For all marks sought to be federally registered in the United States, the requirement that the mark first be “used in commerce” must be satisfied, as registered trademarks must designate the origin and source of a product. At least one qualifying “specimen” of the mark being used in commerce must be submitted in each trademark application. Typically, submitting a picture of a mark attached to a good, a picture of a product with the mark in a trade catalog, or a picture of the mark on a trade show sign will suffice. This is requirement is relatively easy to satisfy in goods-based industries, and slightly more difficult for service-based industries which offer most or all of their services on the Internet.
While screenshots of a trademark applicant’s webpage can be a satisfactory specimen to satisfy the “use in commerce” requirement, a slightly different and more specific set of rules applies when the goods or services are offered exclusively on the internet.
Goods-Based Companies Existing Exclusively on the Internet
For a goods-based company on the internet, the USPTO follows case precedent on this issue, which consists of three factors to determine the eligibility of a screenshot as a specimen showing “use in commerce”:
- The webpage must include a picture of the goods
- The mark seeking registration must be shown sufficiently near the picture of the goods so that the website viewer is likely to associate the mark with those goods
- The webpage contains the information needed by a website viewer to purchase and order the goods.
I would also stress that the mark should prominently displayed in the screen, as well as in all the pages of your website. If your mark is buried amongst a sea of text on your webpage and in your screenshot, it will not be seen as a sufficient use.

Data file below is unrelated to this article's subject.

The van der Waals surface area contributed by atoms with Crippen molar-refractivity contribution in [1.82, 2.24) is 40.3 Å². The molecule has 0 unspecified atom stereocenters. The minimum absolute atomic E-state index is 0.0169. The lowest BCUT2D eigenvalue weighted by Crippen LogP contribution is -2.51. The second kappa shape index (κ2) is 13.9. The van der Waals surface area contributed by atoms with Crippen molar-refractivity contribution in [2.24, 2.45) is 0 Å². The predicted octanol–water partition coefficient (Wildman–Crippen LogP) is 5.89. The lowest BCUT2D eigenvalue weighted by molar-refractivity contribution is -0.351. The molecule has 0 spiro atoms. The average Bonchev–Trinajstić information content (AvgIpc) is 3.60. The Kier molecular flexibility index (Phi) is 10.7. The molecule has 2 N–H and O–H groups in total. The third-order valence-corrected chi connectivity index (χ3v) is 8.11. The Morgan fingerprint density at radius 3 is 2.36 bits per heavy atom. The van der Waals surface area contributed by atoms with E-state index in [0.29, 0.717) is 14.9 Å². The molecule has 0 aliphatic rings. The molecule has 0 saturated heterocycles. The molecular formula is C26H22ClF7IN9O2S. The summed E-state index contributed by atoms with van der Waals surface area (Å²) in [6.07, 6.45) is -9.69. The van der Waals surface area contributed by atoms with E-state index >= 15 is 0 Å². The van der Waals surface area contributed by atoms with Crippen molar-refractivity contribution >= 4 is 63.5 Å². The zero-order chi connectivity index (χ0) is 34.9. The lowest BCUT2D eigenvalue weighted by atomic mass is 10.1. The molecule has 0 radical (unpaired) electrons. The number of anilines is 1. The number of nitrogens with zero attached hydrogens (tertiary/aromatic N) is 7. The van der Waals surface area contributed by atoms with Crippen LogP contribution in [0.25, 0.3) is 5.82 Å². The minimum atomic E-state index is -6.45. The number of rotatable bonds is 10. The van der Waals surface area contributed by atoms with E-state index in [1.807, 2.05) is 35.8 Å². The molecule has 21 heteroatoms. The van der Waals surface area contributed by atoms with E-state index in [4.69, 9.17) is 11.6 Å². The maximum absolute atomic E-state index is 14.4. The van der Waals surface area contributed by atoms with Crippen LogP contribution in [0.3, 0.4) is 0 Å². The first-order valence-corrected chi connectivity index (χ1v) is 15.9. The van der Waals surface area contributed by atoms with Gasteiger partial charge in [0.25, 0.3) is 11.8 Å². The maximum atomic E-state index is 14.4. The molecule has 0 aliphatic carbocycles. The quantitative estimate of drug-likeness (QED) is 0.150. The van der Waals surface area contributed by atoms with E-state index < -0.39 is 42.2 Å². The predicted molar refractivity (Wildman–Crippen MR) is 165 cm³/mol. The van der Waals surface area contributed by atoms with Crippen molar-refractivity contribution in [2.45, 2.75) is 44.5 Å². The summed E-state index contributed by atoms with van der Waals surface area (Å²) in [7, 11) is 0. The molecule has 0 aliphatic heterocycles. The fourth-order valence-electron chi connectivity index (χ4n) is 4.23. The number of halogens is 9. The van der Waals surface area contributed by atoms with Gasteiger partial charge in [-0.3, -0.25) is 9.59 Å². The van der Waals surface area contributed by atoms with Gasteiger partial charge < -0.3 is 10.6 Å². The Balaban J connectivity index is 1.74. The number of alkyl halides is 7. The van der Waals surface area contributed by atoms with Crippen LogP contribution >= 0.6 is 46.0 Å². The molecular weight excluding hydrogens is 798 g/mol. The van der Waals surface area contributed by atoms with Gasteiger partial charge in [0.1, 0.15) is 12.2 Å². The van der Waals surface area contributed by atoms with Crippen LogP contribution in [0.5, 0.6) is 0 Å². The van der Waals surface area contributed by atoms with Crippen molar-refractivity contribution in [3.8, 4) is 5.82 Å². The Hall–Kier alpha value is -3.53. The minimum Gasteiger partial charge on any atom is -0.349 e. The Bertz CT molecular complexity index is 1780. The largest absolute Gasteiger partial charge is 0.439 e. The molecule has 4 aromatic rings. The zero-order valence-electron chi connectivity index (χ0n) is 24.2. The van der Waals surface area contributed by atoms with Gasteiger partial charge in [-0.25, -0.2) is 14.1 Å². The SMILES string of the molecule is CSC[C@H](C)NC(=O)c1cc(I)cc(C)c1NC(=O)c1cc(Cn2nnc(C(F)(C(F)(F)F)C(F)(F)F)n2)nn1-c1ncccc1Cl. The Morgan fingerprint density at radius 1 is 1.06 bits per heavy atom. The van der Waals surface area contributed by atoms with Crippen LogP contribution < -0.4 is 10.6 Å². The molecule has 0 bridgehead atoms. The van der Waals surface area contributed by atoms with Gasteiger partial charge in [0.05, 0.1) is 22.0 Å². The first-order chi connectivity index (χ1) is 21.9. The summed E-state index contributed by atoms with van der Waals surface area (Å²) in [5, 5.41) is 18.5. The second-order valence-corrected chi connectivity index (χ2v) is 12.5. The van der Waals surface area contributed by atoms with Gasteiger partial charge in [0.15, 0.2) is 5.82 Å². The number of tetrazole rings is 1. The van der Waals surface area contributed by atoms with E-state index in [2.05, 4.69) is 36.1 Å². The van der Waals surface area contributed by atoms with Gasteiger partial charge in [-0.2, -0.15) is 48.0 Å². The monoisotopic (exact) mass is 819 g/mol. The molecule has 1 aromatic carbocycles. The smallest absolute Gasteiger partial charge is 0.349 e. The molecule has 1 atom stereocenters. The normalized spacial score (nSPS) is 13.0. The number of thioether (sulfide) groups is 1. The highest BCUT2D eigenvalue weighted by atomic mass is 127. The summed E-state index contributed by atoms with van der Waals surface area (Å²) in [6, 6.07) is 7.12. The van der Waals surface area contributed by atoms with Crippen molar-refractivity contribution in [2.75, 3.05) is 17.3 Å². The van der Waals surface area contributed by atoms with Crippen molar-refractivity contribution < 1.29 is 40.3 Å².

If your application for a trademark will submit a screenshot of your webpage as a specimen, and that screenshot satisfies the above three requirements, then it should satisfactorily demonstrate “use in commerce” to the USPTO Examining Attorney on your case.
Service-Based Companies Existing Exclusively on the Internet
Service-based companies possess a unique twist on the issue of proving “use in commerce” in a trademark application. This is because there is no part of the service upon which one could attach the mark. For specimens used to show “use in commerce” of service marks in general, it is only necessary to show the mark actually used in the advertising of the services, with an emphasis on an association between the mark and the services. A screenshot which shows only the mark, without a reference to the relevant services, would not demonstrate sufficient usage of the mark.
Consider adding a tagline to your mark, briefly explaining the services associated with the mark. For example, I am currently rebranding my law practice under the mark SOMA, with a tagline beneath stating “Trademark and Branding Law for the Internet Era”. If placed several mentions of the mark SOMA all over my webpage, and thus all over my screenshot specimen, it may not be obvious to a website visitor what it is that SOMA as a company provides. If this is unclear, than there is insufficient usage of the mark in commerce.
Examples of Specimens Failing to Demonstrate Sufficient “Use in Commerce” for Services
- A professional Christmas tree decorator/designer company submitting a specimen of a picture showing tags with their mark fixed to Christmas trees (mark makes no explicit reference to services)
- A custom parts manufacturer submitting a specimen of a picture showing labels fixed to packaging of custom manufactured parts (insufficient to show “custom manufacturing” as the service connected to the mark)
- An anti-drunk-driving organization submitting a specimen of a bumper sticker containing only the mark (the mark itself was insufficient to demonstrate what service was being provided)